Wherewith (εις το δυνασται ημας παρακαλεινhēs). Genitive case of the relative attracted to that of the antecedent ειςparaklēseōs The case of the relative here could have been either the accusative ηςhēn with the passive verb retained as in Mark 10:38 or the instrumental παρακλησεωςhēi Either is perfectly good Greek (cf. Ephesians 1:6; Ephesians 4:1). Personal experience of God‘s comfort is necessary before we can pass it on to others.


Verse 5

The sufferings of Christ (τα πατηματα του Χριστουta pathēmata tou Christou). Subjective genitive, Christ‘s own sufferings.

Abound unto us (περισσευει εις ημαςperisseuei eis hēmas). Overflow unto us so that we suffer like sufferings and become fellow sufferers with Christ (2 Corinthians 4:10.; Romans 8:17; Philemon 3:10; Colossians 1:24).

Through Christ (δια του Χριστουdia tou Christou). The overflow (περισσευειperisseuei) of comfort comes also through Christ. Is Paul thinking of how some of the Jewish Christians in Corinth have become reconciled with him through Christ? Partnership with Christ in suffering brings partnership in glory also (Romans 8:17; 1 Peter 4:13).


Verse 6

Whether (ειτεeite) - or (ειτεeite). The alternatives in Paul‘s experience (afflicted τλιβομεταthlibometha comforted παρακαλουμεταparakaloumetha) work out for their good when they are called on to endure like sufferings “which we also suffer” (ων και ημεις πασχομενhōn kai hēmeis paschomen). The relative ωνhōn is attracted from neuter accusative plural αha to genitive case of the antecedent πατηματωνpathēmatōn (sufferings).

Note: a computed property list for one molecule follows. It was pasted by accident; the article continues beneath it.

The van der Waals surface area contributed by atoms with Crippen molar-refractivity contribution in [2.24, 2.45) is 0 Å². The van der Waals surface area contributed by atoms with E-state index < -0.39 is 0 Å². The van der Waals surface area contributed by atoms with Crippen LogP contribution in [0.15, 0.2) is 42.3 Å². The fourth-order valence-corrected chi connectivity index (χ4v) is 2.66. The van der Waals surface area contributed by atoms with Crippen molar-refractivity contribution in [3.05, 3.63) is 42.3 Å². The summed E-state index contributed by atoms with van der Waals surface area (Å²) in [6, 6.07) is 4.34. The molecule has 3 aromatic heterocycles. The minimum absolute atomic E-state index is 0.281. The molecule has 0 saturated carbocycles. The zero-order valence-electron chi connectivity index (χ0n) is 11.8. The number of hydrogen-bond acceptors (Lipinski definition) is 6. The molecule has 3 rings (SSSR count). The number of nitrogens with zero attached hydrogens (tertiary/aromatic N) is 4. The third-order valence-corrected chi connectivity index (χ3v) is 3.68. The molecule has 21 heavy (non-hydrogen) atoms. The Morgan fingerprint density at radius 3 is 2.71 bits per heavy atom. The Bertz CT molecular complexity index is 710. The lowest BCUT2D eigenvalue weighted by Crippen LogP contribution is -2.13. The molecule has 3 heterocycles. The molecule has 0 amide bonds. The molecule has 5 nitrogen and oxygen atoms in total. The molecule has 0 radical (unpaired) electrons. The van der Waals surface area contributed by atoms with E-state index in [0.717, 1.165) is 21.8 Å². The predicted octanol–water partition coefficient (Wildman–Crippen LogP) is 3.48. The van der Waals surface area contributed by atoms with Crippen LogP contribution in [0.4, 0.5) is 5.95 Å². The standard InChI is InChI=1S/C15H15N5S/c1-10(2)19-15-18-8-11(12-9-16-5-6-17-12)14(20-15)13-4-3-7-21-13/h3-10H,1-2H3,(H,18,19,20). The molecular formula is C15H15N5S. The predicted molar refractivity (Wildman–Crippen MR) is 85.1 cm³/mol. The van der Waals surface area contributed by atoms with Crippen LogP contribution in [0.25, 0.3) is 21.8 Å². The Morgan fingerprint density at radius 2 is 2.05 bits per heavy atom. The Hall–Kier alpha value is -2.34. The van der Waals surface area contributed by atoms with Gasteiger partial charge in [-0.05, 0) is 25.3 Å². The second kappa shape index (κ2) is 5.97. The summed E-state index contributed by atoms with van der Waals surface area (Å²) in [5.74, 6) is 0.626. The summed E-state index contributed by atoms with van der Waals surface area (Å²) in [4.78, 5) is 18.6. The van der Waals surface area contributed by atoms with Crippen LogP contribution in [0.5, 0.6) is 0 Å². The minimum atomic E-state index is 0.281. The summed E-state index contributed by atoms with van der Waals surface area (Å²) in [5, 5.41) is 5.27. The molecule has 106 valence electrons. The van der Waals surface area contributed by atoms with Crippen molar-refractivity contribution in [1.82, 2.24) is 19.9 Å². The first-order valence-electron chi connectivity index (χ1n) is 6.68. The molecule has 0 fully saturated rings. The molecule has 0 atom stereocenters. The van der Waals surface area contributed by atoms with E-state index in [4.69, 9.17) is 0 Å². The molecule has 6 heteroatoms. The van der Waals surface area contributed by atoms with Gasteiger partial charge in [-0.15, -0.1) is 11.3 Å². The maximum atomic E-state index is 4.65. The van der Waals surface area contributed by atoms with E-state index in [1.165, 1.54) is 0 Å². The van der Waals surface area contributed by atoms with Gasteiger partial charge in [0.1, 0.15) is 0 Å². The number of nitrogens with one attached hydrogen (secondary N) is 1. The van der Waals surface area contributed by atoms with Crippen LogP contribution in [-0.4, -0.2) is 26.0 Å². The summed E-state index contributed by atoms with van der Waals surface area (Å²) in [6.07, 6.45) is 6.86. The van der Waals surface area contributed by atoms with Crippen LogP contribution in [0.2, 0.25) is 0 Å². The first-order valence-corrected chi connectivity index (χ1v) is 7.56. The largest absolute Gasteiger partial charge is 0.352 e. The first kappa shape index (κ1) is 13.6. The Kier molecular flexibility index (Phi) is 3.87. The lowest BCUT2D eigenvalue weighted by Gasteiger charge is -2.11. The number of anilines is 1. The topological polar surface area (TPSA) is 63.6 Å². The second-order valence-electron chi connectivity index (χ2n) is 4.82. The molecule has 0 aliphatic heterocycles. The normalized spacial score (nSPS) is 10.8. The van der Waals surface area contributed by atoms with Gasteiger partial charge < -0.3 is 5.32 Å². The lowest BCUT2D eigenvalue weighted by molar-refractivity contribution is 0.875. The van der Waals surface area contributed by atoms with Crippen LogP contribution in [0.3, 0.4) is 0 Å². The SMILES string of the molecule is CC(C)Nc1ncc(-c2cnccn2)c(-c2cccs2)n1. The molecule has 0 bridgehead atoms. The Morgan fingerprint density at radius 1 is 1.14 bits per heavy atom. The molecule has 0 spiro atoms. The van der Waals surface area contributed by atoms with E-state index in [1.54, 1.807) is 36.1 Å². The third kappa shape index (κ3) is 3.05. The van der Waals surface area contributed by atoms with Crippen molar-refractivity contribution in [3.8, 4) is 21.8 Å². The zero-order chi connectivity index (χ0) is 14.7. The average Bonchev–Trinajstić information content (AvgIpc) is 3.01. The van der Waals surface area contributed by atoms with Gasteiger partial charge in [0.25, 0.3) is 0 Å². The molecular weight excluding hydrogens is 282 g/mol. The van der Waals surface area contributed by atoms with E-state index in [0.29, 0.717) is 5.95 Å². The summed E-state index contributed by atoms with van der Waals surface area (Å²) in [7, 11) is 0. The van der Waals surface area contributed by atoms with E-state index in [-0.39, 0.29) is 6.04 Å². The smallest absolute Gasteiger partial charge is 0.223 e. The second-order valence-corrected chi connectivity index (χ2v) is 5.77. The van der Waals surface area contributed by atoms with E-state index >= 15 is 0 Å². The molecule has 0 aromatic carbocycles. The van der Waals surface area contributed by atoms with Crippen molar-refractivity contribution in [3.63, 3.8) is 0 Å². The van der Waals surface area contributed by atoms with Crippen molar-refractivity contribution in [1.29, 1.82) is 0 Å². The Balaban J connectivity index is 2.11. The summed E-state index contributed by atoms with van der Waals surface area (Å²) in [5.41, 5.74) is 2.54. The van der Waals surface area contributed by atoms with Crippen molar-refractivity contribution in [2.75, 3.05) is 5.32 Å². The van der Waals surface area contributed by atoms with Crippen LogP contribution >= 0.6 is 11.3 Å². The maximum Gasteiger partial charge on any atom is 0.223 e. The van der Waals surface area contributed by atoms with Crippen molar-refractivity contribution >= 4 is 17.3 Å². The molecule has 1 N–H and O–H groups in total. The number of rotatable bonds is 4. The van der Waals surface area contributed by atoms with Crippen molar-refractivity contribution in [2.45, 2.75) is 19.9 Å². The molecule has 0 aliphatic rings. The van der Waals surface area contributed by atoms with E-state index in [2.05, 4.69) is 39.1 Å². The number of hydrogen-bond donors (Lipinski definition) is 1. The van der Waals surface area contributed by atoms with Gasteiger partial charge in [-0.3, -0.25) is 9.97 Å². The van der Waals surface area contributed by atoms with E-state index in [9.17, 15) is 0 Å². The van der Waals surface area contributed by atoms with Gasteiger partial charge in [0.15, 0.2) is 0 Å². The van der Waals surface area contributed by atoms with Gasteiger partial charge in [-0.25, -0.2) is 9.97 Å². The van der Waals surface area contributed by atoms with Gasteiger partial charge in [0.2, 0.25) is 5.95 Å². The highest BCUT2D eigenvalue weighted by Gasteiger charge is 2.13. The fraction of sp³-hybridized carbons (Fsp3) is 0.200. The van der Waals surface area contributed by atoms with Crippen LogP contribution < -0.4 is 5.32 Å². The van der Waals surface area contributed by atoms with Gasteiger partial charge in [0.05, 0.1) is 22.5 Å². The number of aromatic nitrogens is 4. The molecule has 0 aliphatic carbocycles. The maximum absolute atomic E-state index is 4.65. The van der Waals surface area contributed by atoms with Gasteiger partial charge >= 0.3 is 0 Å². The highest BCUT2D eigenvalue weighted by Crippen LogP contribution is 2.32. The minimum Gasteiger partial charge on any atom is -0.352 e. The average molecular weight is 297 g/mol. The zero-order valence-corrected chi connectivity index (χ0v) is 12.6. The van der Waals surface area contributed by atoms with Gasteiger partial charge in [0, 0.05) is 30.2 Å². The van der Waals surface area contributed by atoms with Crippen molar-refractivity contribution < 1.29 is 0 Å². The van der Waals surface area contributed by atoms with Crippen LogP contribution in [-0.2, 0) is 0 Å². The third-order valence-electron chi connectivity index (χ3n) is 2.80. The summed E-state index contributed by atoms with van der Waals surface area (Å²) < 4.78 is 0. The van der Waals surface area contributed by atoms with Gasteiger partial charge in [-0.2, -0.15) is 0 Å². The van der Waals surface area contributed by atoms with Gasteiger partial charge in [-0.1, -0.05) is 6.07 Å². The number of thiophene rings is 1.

Verse 7

Our hope for you (η ελπις ημων υπερ υμωνhē elpis hēmōn huper humōn). The old word ελπιςelpis from ελπιζωelpizō to hope, has the idea of waiting with expectation and patience. So here it is “steadfast” (βεβαιαbebaia stable, fast, from βαινωbainō to plant the feet down).

Partakers (κοινωνοιKoinéōnoi). Partners as in Luke 5:10.

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Verse 8

Concerning our affliction (υπερ της τλιπσεως ημωνhuper tēs thlipseōs hēmōn). Manuscripts read also περιperi for in the Koiné{[28928]}š υπερhuper (over) often has the idea of περιperi (around). Paul has laid down his philosophy of afflictions and now he cites a specific illustration in his own recent experience.

In Asia (εν Ασιαιen Asiāi). Probably in Ephesus, but what it was we do not know whether sickness or peril. We do know that the disciples and the Asiarchs would not allow Paul to face the mob in the amphitheatre gathered by Demetrius (Acts 20:30.). In Romans 16:4 Paul says that Prisca and Aquila laid down their necks for him, risked their very lives for him. It may have been a later plot to kill Paul that hastened his departure from Ephesus (Acts 20:1). He had a trial so great that “we were weighed down exceedingly beyond our power” (κατ υπερβολην υπερ δυναμιν εβαρητημενkath' huperbolēn huper dunamin ebarēthēmen). Old verb from βαροςbaros weight, βαρυςbarus weighty. First aorist passive indicative. See note on 1 Corinthians 12:31 for kath' huperbolēn (cf. our hyperbole). It was beyond Paul‘s power to endure if left to himself.

Insomuch that we despaired even of life (hōste exaporēthēnai hēmas kai tou zēin). Usual clause of result with κατ υπερβοληνhōste and the infinitive. First aorist passive infinitive ωστε εχαπορητηναι ημας και του ζηινexaporēthēnai late compound for utter despair (perfective use of ωστεex and at a complete loss, εχαπορητηναιa privative and εχporos way). There seemed no way out.

Of life (αtou zēin). Ablative case of the articular infinitive, of living.


Verse 9

Yea (αλλαalla). Confirmatory use as in 2 Corinthians 7:11, rather than adversative.